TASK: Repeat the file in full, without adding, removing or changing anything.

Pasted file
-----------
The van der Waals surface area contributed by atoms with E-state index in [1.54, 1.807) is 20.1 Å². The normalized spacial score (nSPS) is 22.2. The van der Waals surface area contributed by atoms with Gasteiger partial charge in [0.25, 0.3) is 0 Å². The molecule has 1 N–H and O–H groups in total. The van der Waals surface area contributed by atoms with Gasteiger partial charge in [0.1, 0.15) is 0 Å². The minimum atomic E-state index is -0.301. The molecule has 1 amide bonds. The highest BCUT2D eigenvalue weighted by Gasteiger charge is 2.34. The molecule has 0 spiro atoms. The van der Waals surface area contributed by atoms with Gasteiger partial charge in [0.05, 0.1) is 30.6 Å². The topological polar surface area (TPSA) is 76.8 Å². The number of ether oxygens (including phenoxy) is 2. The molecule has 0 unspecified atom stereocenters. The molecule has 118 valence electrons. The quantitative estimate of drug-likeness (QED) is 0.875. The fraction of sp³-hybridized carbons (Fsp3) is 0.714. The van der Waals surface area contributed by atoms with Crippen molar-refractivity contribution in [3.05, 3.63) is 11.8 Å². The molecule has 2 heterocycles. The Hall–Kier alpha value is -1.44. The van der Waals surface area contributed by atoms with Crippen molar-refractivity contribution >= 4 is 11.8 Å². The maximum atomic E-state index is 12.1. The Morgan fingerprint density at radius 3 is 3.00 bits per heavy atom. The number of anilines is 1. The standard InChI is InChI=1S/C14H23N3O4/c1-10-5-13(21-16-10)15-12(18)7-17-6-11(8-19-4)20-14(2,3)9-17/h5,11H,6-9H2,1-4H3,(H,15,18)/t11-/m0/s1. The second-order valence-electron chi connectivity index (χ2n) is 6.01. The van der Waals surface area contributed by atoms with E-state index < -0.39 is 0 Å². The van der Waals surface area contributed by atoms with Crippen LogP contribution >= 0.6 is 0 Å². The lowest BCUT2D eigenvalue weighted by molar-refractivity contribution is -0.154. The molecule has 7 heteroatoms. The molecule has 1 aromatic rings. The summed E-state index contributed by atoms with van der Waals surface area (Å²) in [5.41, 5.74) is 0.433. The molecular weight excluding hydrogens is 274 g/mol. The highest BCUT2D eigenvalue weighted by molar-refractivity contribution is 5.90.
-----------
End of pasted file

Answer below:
The van der Waals surface area contributed by atoms with E-state index in [1.54, 1.807) is 20.1 Å². The normalized spacial score (nSPS) is 22.2. The van der Waals surface area contributed by atoms with Gasteiger partial charge in [0.25, 0.3) is 0 Å². The molecule has 1 N–H and O–H groups in total. The van der Waals surface area contributed by atoms with Gasteiger partial charge in [0.1, 0.15) is 0 Å². The minimum atomic E-state index is -0.301. The molecule has 1 amide bonds. The highest BCUT2D eigenvalue weighted by Gasteiger charge is 2.34. The molecule has 0 spiro atoms. The van der Waals surface area contributed by atoms with Gasteiger partial charge in [0.05, 0.1) is 30.6 Å². The topological polar surface area (TPSA) is 76.8 Å². The number of ether oxygens (including phenoxy) is 2. The molecule has 0 unspecified atom stereocenters. The molecule has 118 valence electrons. The quantitative estimate of drug-likeness (QED) is 0.875. The fraction of sp³-hybridized carbons (Fsp3) is 0.714. The van der Waals surface area contributed by atoms with Crippen molar-refractivity contribution in [3.05, 3.63) is 11.8 Å². The molecule has 2 heterocycles. The Hall–Kier alpha value is -1.44. The van der Waals surface area contributed by atoms with Crippen molar-refractivity contribution >= 4 is 11.8 Å². The maximum atomic E-state index is 12.1. The Morgan fingerprint density at radius 3 is 3.00 bits per heavy atom. The number of anilines is 1. The standard InChI is InChI=1S/C14H23N3O4/c1-10-5-13(21-16-10)15-12(18)7-17-6-11(8-19-4)20-14(2,3)9-17/h5,11H,6-9H2,1-4H3,(H,15,18)/t11-/m0/s1. The second-order valence-electron chi connectivity index (χ2n) is 6.01. The van der Waals surface area contributed by atoms with E-state index < -0.39 is 0 Å². The van der Waals surface area contributed by atoms with Crippen LogP contribution >= 0.6 is 0 Å². The lowest BCUT2D eigenvalue weighted by molar-refractivity contribution is -0.154. The molecule has 7 heteroatoms. The molecule has 1 aromatic rings. The summed E-state index contributed by atoms with van der Waals surface area (Å²) in [5.41, 5.74) is 0.433. The molecular weight excluding hydrogens is 274 g/mol. The highest BCUT2D eigenvalue weighted by molar-refractivity contribution is 5.90.